Thursday, February 23, 2012

Shanahan talks about 787 at Barclay's Conference

UPDATE (2:30PM): PAt Shanahan also said during the conference that Boeign will start rolling out 787 that will not have any travelled work or need for change incorporaation starting with LN70. Previous Boeing has said this will occur around airplane 63-65.

Pat Shanahan talked up about the accomplishments of the 787 at a Barclays Capital Industrial Select Conference in Miami.

Currently the supply chain is producing at 3.5 planes per month but the final assembly is still at 2.5 per month. The rate on the assembly line is to go up to 3.5 this spring. Boeing expects to start the surge line in June of this year which will allow Boeing to move 787s down the line at a faster pace and allow for the increase in production rate. The surge line will be located in building 40-24 in front of the 767 line. Shanahan also said that the planes are leaving the line more complete. In the past there was 5,000 - 7,000 jobs left to finish when the 787 left the line. Now this number is down to 500 - 1,000 jobs per airplane.

With regarding the shims, Pat Shanahan said that the job of replacing the shims takes about 10 to 14 days per airplane but this work will be done concurrently with other jobs so as not to delay deliveries. The shim issue is just a manufacturing issue and there is no need for any redesign. The shim issue is not an issue for the fleet.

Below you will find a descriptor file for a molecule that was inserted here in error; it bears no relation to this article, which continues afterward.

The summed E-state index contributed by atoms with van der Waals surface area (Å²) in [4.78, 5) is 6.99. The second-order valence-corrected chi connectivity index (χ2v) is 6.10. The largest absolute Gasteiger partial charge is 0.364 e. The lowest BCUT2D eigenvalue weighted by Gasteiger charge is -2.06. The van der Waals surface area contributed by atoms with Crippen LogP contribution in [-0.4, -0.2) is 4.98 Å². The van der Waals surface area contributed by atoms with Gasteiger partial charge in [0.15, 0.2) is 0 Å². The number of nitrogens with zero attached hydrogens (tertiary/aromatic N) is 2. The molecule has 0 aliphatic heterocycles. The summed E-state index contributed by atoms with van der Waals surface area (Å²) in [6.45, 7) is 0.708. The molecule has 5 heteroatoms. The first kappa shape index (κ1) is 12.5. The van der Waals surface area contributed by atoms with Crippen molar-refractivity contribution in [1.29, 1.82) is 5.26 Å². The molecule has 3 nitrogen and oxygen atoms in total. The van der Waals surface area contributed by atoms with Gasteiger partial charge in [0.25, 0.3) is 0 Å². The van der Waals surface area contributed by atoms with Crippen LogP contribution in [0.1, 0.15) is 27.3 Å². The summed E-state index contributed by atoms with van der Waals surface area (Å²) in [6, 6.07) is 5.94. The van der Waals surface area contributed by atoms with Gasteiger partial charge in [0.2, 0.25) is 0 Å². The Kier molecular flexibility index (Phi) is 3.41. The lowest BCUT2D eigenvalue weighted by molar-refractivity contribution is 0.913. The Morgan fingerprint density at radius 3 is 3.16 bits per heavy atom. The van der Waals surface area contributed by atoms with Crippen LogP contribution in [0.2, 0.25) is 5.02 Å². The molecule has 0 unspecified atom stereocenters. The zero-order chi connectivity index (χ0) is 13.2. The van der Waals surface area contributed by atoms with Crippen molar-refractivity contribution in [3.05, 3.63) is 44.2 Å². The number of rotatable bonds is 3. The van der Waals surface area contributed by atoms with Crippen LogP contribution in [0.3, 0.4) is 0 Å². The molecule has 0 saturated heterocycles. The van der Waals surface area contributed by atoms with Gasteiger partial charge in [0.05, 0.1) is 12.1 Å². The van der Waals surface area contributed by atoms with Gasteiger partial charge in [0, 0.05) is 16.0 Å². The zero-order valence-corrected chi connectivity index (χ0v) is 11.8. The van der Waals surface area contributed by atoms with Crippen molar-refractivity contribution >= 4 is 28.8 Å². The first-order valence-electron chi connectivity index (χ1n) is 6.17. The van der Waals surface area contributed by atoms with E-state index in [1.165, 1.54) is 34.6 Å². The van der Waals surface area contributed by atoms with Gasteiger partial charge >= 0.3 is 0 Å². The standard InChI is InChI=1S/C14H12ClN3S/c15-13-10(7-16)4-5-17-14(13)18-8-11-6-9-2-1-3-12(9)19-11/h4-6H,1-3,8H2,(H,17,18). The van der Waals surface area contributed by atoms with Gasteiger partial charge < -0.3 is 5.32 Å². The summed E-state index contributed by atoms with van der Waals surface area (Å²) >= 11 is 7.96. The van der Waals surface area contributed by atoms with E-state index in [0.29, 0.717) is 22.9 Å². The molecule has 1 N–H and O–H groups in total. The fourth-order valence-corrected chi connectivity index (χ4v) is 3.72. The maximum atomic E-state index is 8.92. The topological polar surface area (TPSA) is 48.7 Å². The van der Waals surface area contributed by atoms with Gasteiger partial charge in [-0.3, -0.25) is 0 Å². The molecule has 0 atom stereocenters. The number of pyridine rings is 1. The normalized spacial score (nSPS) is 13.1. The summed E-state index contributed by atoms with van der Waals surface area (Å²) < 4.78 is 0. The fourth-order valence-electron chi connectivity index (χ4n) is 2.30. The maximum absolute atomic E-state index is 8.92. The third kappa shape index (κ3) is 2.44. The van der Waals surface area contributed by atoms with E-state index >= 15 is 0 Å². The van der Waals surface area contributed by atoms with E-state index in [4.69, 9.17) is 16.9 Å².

Shuan said...

Air India expects first B787 in April end. Why so late???

Uresh said...

A combination of negotiating compensation for the late deliveries as well as the time needed to prepare the aircraft for delivery (install interiors and undertake any additional re-work and change incorporation.

johnv777 said...

On a video published on the Paine Field Blog on 2/23/12, it looks like a United/Continental B787 has engines installed. No reg# is visible.

Uresh said...

Thanks, I'll look into it!

Guru Josh said...

Two comments:

Boeing and GE continue running into minor but multiple issues in certification flight testing, so FAR25 certification will come too late to support deliveries in March.

In case Tier-2 suppliers are still running at 3,5 per month, there's little hope that Boeing will be able to ramp to 5 per month in the fourth quarter.
The surge line doesn't really help to increase output, as the bottleneck is further down the supply chain.
I think the primary mission of the surge line is to pilot and debug production of the the 787-9, which will be significantly different from the 787-8 in design and assembly.